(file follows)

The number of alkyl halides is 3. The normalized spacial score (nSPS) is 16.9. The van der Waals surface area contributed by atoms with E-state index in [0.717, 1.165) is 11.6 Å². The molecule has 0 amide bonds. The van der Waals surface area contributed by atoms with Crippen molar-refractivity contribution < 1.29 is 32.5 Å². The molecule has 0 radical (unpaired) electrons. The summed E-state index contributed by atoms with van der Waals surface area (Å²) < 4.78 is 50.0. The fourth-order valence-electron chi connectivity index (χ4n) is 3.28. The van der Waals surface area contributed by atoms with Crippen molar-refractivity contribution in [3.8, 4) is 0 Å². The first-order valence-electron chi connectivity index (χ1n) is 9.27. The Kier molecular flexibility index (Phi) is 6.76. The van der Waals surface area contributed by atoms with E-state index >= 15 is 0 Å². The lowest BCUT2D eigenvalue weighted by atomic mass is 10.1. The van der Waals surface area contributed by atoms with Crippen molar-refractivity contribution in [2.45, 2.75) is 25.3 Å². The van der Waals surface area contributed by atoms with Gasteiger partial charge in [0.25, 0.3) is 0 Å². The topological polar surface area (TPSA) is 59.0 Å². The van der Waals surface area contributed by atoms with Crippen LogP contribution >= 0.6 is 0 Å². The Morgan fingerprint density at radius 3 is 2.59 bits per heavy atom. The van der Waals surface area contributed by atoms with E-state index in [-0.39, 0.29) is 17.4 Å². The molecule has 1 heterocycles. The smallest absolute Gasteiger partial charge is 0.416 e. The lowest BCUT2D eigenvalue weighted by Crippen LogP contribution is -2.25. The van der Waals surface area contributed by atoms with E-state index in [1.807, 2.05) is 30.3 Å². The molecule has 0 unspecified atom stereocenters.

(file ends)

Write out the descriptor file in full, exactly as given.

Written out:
The number of alkyl halides is 3. The normalized spacial score (nSPS) is 16.9. The van der Waals surface area contributed by atoms with E-state index in [0.717, 1.165) is 11.6 Å². The molecule has 0 amide bonds. The van der Waals surface area contributed by atoms with Crippen molar-refractivity contribution < 1.29 is 32.5 Å². The molecule has 0 radical (unpaired) electrons. The summed E-state index contributed by atoms with van der Waals surface area (Å²) < 4.78 is 50.0. The fourth-order valence-electron chi connectivity index (χ4n) is 3.28. The van der Waals surface area contributed by atoms with Crippen molar-refractivity contribution in [3.8, 4) is 0 Å². The first-order valence-electron chi connectivity index (χ1n) is 9.27. The Kier molecular flexibility index (Phi) is 6.76. The van der Waals surface area contributed by atoms with E-state index >= 15 is 0 Å². The lowest BCUT2D eigenvalue weighted by atomic mass is 10.1. The van der Waals surface area contributed by atoms with Crippen molar-refractivity contribution in [2.45, 2.75) is 25.3 Å². The van der Waals surface area contributed by atoms with Gasteiger partial charge in [0.25, 0.3) is 0 Å². The topological polar surface area (TPSA) is 59.0 Å². The van der Waals surface area contributed by atoms with Crippen LogP contribution >= 0.6 is 0 Å². The Morgan fingerprint density at radius 3 is 2.59 bits per heavy atom. The van der Waals surface area contributed by atoms with E-state index in [-0.39, 0.29) is 17.4 Å². The molecule has 1 heterocycles. The smallest absolute Gasteiger partial charge is 0.416 e. The lowest BCUT2D eigenvalue weighted by Crippen LogP contribution is -2.25. The van der Waals surface area contributed by atoms with E-state index in [1.807, 2.05) is 30.3 Å². The molecule has 0 unspecified atom stereocenters.